Alberta was born along Highway 22. The highway, affectionately called The Cowboy Trail, traces the province’s history in farming and industry. From raising cattle to raising oil rigs, this is where the culture of Alberta has its roots, and it makes for a wonderful daytrip of history lessons, small towns, western hospitality, fabulous meals, and towering scenery.
I recommend grabbing a load of the house-made Bragg Creek Bread, it is a multigrain rye bread.
Around the corner is the Cinnamon Spoon, it’s a popular refueling stop for cyclists who like to do big loops from the city out on the Cowboy Trail.
The Community Hall in Priddis is the oldest in Alberta and is still active with jazzercize and preschool activities. There’s an old post office in town where the old school used to be, it’s more than 100 years old. Modern Priddis is more of a bedroom community for Calgary. Big houses on large estate lots dot the foothills of the area and the Priddis Greens Golf Club is the main attraction. In 2016 it is home to the Canadian Pacific Women’s Open.
If you need snacks, look for the Priddis General Store, or Priddis View and Brew to top up your morning coffee. If you plan on staying a while, the Azuridge Estate Hotel, a posh 13 room property on 13 acres complete with butler.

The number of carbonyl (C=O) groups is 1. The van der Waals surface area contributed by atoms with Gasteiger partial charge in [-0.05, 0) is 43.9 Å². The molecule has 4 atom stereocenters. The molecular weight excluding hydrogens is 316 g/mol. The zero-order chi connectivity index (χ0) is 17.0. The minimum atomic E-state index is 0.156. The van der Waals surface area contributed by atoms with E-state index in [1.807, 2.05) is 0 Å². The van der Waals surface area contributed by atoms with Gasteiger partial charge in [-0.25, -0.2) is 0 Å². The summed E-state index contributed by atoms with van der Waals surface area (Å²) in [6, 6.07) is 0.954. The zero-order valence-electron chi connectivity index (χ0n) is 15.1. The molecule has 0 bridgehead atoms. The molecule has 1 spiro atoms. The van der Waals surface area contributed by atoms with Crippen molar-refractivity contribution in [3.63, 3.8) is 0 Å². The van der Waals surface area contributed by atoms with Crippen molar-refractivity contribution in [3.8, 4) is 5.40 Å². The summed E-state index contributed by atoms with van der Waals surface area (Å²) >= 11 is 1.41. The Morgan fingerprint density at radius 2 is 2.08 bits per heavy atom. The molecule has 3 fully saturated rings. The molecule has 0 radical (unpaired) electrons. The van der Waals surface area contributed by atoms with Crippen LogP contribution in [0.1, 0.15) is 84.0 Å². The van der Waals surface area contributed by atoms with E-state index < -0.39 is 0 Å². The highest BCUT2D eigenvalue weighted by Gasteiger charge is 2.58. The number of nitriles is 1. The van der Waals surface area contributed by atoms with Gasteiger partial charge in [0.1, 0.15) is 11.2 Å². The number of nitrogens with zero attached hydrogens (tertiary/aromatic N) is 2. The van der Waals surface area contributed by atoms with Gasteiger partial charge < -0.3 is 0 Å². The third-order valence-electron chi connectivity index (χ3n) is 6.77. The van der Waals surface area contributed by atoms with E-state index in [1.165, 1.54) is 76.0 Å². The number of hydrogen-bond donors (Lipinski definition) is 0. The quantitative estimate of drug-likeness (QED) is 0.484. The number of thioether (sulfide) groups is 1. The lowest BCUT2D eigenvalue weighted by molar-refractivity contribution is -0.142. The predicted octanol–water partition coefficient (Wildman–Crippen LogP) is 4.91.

Millarville is also home to the Millarville Races on Canada Day. Running for more than a century, these races feature everything from side saddle and bareback races, to parimutuel betting on thoroughbreds.
Bring a blanket to toss in the infield and make a day of it in this great celebration of cowboy culture in the foothills.
By now it should be lunch time or brunch time and pulling in to the Chuckwagon Cafe has to be on your list.
My kids went for french toast, on the advice of Julie Van Rosendaal, I had a House Burger that truly defines “pasture to plate.” The Alberta beef patty (from the ranch the restaurant owner Terry Myhre owns himself) is mixed with a grainy dijon which kicks it up before its even piled high with bacon, cheese, lettuce, tomato, and mushrooms. It is worthy of the much bragging the signs around the place show from their appearance on You Gotta Eat Here.